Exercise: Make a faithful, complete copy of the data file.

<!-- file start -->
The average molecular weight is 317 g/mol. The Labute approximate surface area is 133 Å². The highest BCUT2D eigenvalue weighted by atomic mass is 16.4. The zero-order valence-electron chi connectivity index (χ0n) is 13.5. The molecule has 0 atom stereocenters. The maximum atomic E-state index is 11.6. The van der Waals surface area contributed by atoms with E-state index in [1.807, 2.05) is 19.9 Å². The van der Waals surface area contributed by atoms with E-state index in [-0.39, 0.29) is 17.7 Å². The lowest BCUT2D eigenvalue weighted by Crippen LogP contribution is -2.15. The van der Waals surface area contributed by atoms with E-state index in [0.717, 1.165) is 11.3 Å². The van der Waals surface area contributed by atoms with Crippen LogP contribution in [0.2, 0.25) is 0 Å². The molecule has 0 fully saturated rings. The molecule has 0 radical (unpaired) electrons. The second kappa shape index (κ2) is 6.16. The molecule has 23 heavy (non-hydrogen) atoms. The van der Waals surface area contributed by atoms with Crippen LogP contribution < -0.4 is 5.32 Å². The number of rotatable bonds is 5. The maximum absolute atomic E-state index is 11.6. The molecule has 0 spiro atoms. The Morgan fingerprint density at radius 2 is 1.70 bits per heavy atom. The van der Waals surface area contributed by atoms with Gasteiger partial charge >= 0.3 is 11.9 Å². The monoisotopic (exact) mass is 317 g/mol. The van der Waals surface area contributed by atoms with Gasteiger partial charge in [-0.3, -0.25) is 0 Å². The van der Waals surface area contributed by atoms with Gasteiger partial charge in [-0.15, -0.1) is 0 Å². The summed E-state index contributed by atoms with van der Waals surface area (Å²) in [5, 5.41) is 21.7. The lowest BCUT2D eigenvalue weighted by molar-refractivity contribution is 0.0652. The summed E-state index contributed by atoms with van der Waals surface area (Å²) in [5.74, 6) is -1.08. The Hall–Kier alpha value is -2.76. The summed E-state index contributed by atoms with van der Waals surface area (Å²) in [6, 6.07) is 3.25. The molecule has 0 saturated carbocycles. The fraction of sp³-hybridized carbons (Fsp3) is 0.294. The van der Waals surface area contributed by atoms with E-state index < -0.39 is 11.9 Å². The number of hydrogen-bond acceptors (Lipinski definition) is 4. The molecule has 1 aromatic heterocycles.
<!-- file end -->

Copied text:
The average molecular weight is 317 g/mol. The Labute approximate surface area is 133 Å². The highest BCUT2D eigenvalue weighted by atomic mass is 16.4. The zero-order valence-electron chi connectivity index (χ0n) is 13.5. The molecule has 0 atom stereocenters. The maximum atomic E-state index is 11.6. The van der Waals surface area contributed by atoms with E-state index in [1.807, 2.05) is 19.9 Å². The van der Waals surface area contributed by atoms with E-state index in [-0.39, 0.29) is 17.7 Å². The lowest BCUT2D eigenvalue weighted by Crippen LogP contribution is -2.15. The van der Waals surface area contributed by atoms with E-state index in [0.717, 1.165) is 11.3 Å². The van der Waals surface area contributed by atoms with Crippen LogP contribution in [0.2, 0.25) is 0 Å². The molecule has 0 fully saturated rings. The molecule has 0 radical (unpaired) electrons. The second kappa shape index (κ2) is 6.16. The molecule has 23 heavy (non-hydrogen) atoms. The van der Waals surface area contributed by atoms with Crippen LogP contribution < -0.4 is 5.32 Å². The number of rotatable bonds is 5. The maximum absolute atomic E-state index is 11.6. The molecule has 0 spiro atoms. The Morgan fingerprint density at radius 2 is 1.70 bits per heavy atom. The van der Waals surface area contributed by atoms with Gasteiger partial charge >= 0.3 is 11.9 Å². The monoisotopic (exact) mass is 317 g/mol. The van der Waals surface area contributed by atoms with Gasteiger partial charge in [-0.3, -0.25) is 0 Å². The van der Waals surface area contributed by atoms with Gasteiger partial charge in [-0.15, -0.1) is 0 Å². The summed E-state index contributed by atoms with van der Waals surface area (Å²) in [5, 5.41) is 21.7. The lowest BCUT2D eigenvalue weighted by molar-refractivity contribution is 0.0652. The summed E-state index contributed by atoms with van der Waals surface area (Å²) in [5.74, 6) is -1.08. The Hall–Kier alpha value is -2.76. The summed E-state index contributed by atoms with van der Waals surface area (Å²) in [6, 6.07) is 3.25. The molecule has 0 saturated carbocycles. The fraction of sp³-hybridized carbons (Fsp3) is 0.294. The van der Waals surface area contributed by atoms with E-state index < -0.39 is 11.9 Å². The number of hydrogen-bond acceptors (Lipinski definition) is 4. The molecule has 1 aromatic heterocycles.